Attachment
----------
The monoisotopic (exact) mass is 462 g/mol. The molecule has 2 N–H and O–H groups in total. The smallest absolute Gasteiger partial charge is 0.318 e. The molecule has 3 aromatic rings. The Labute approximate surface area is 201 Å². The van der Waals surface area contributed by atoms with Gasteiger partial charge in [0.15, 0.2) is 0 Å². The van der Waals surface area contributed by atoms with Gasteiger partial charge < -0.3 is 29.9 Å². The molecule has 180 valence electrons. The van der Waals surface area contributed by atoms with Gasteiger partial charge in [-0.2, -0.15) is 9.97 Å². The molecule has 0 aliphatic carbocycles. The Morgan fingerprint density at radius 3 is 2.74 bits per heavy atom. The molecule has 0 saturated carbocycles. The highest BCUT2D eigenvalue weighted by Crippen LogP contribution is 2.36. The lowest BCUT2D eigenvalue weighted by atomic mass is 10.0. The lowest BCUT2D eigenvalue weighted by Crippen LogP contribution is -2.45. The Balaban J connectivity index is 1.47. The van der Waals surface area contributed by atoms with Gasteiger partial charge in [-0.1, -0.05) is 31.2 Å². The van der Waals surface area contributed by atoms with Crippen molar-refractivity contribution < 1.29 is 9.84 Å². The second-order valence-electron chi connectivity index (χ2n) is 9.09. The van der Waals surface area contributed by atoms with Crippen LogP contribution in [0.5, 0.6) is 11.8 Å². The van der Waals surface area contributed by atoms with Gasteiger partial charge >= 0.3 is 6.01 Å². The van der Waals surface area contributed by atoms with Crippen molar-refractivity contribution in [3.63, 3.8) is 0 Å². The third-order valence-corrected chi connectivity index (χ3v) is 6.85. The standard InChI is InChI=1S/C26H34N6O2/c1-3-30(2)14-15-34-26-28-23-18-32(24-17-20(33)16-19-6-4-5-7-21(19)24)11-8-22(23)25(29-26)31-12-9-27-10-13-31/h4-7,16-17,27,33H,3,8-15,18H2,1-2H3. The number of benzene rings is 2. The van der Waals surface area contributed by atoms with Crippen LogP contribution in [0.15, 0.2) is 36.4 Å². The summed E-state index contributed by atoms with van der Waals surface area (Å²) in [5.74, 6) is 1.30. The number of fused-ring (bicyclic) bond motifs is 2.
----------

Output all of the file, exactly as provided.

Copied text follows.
The monoisotopic (exact) mass is 462 g/mol. The molecule has 2 N–H and O–H groups in total. The smallest absolute Gasteiger partial charge is 0.318 e. The molecule has 3 aromatic rings. The Labute approximate surface area is 201 Å². The van der Waals surface area contributed by atoms with Gasteiger partial charge in [0.15, 0.2) is 0 Å². The van der Waals surface area contributed by atoms with Gasteiger partial charge < -0.3 is 29.9 Å². The molecule has 180 valence electrons. The van der Waals surface area contributed by atoms with Gasteiger partial charge in [-0.2, -0.15) is 9.97 Å². The molecule has 0 aliphatic carbocycles. The Morgan fingerprint density at radius 3 is 2.74 bits per heavy atom. The molecule has 0 saturated carbocycles. The highest BCUT2D eigenvalue weighted by Crippen LogP contribution is 2.36. The lowest BCUT2D eigenvalue weighted by atomic mass is 10.0. The lowest BCUT2D eigenvalue weighted by Crippen LogP contribution is -2.45. The Balaban J connectivity index is 1.47. The van der Waals surface area contributed by atoms with Gasteiger partial charge in [-0.1, -0.05) is 31.2 Å². The van der Waals surface area contributed by atoms with Crippen molar-refractivity contribution < 1.29 is 9.84 Å². The second-order valence-electron chi connectivity index (χ2n) is 9.09. The van der Waals surface area contributed by atoms with Crippen LogP contribution in [0.5, 0.6) is 11.8 Å². The van der Waals surface area contributed by atoms with Gasteiger partial charge >= 0.3 is 6.01 Å². The van der Waals surface area contributed by atoms with Crippen molar-refractivity contribution in [3.63, 3.8) is 0 Å². The third-order valence-corrected chi connectivity index (χ3v) is 6.85. The standard InChI is InChI=1S/C26H34N6O2/c1-3-30(2)14-15-34-26-28-23-18-32(24-17-20(33)16-19-6-4-5-7-21(19)24)11-8-22(23)25(29-26)31-12-9-27-10-13-31/h4-7,16-17,27,33H,3,8-15,18H2,1-2H3. The number of benzene rings is 2. The van der Waals surface area contributed by atoms with Crippen LogP contribution in [0.15, 0.2) is 36.4 Å². The summed E-state index contributed by atoms with van der Waals surface area (Å²) in [5.74, 6) is 1.30. The number of fused-ring (bicyclic) bond motifs is 2.